People have different opinions when it comes to snacking. While some believe it’s healthy, others think it can only harm you and make you gain weight. In essence, snacking is consuming food or beverages between your primary and regular meals. If you are a fan of snacking, it’s safe to assume you have popular snacks ready at home.
When people hear the term “snack foods,” many think it only refers to popular snacks that are high-calorie and processed like cookies and chips. However, snacking simply means eating between meals, regardless if the food is healthy or not. Typically, the motivation behind snacking is hunger.
Aside from hunger, other key factors include social environment, location, food availability, and time of the day. It is also likely for people to snack when there are appetizing food options around even if they are not hungry at all. One study found out that people choose unhealthy snacks as a response to temptation.
Temptation is followed by hunger and then low energy levels. In many cases, the desire to eat in between meals and its effects on health can be highly individualized. Factors that can also influence snacking include beliefs and age whether the practice of snacking is healthy or otherwise.
Can Snacking Boost Your Metabolism?
While some suggest that eating every few hours can boost metabolism, scientific evidence does not support this. What some research indicates is that meal frequency has no significant impact or effect on the number of calories that you burn. Another study, those who ate two or more meals a day found no difference in calories burned.
The Significant Effects of Snacking
Effects on appetite
How snacking affects food intake and appetite is not universally agreed upon. For instance, one study indicated that while snacks can satisfy hunger and promote feelings of fullness, their calories will not be compensated for at your next meal. This often results in an increased calorie intake for the day.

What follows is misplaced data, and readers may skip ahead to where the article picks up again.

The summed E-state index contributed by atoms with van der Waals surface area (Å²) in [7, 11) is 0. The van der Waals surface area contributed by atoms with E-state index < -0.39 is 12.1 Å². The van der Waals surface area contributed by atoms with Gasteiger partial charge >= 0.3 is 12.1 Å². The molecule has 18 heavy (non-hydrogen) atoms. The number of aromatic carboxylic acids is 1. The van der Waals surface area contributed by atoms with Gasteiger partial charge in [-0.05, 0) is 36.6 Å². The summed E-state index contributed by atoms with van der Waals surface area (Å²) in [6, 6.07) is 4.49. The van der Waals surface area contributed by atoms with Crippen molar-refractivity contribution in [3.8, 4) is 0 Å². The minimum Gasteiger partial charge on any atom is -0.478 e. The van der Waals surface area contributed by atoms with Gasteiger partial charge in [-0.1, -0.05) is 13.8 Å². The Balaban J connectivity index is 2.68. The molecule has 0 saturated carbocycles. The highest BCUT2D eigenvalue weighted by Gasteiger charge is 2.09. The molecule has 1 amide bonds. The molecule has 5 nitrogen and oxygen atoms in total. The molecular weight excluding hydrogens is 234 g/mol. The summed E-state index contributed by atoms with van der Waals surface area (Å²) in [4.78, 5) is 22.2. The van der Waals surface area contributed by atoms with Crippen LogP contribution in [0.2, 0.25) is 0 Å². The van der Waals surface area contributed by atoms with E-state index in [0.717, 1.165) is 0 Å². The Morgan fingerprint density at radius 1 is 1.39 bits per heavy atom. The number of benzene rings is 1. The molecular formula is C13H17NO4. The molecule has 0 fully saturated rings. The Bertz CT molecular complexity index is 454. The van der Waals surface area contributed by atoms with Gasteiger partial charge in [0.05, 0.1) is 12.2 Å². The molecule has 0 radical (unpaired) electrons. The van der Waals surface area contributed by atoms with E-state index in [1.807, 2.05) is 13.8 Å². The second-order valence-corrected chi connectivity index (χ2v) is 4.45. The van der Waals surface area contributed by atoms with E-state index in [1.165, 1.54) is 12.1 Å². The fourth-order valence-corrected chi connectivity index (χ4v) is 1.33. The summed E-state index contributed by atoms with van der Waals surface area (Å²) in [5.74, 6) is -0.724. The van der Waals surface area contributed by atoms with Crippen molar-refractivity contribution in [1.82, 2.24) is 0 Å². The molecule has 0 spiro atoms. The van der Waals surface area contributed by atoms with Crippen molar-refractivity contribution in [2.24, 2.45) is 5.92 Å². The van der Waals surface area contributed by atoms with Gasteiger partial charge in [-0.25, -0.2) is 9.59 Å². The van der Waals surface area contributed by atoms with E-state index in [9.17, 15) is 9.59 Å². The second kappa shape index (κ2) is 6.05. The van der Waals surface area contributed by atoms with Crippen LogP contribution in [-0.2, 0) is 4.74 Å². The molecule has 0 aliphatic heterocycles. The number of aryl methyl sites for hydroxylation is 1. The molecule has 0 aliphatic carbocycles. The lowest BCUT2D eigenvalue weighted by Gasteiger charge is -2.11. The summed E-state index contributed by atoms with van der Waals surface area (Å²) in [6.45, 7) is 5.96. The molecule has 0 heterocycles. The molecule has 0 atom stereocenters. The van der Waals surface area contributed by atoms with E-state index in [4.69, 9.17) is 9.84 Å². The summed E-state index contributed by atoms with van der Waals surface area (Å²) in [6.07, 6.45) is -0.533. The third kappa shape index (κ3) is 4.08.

Another study that involved 44 participants with obesity or excess weight indicated that eating a bedtime snack that is rich in carbs or protein has led to greater feelings of fullness and decreased hunger the next morning. However, the study revealed that insulin levels in the participants are also higher.
Based on the varied results, it would seem like snacking’s effect on a person’s appetite will depend on the type of snack consumed and the individual.
Effects on weight
Many research have indicated that snacking between meals won’t affect the weight in any way. However, some studies also revealed that eating high-fiber and protein-rich snacks can help you lose weight. Other studies also indicate that snacking may also lead to slower weight loss (and in some cases, even weight gain).
Other studies suggest that the timing of the snacks might also affect one’s weight. A study in 11 lean women revealed that consuming a snack that’s 190-calorie at around 11 p.m. caused them to burn less fat compared to consuming the same snack at 10 a.m. The mixed results revealed that the effect of snacks on weight can vary by individuals and time of day.
Effects on blood sugar
While some people believe it is important to frequently eat to maintain a stable blood sugar level during the day, it’s not always the case. A study of people with Type 2 diabetes discovered that eating 2 large meals each day resulted in better insulin sensitivity, greater weight loss, and lower fasting blood sugar levels.
Understandably, they discovered that the amount and the type of snacks consumed are two of the primary factors that can affect blood sugar levels.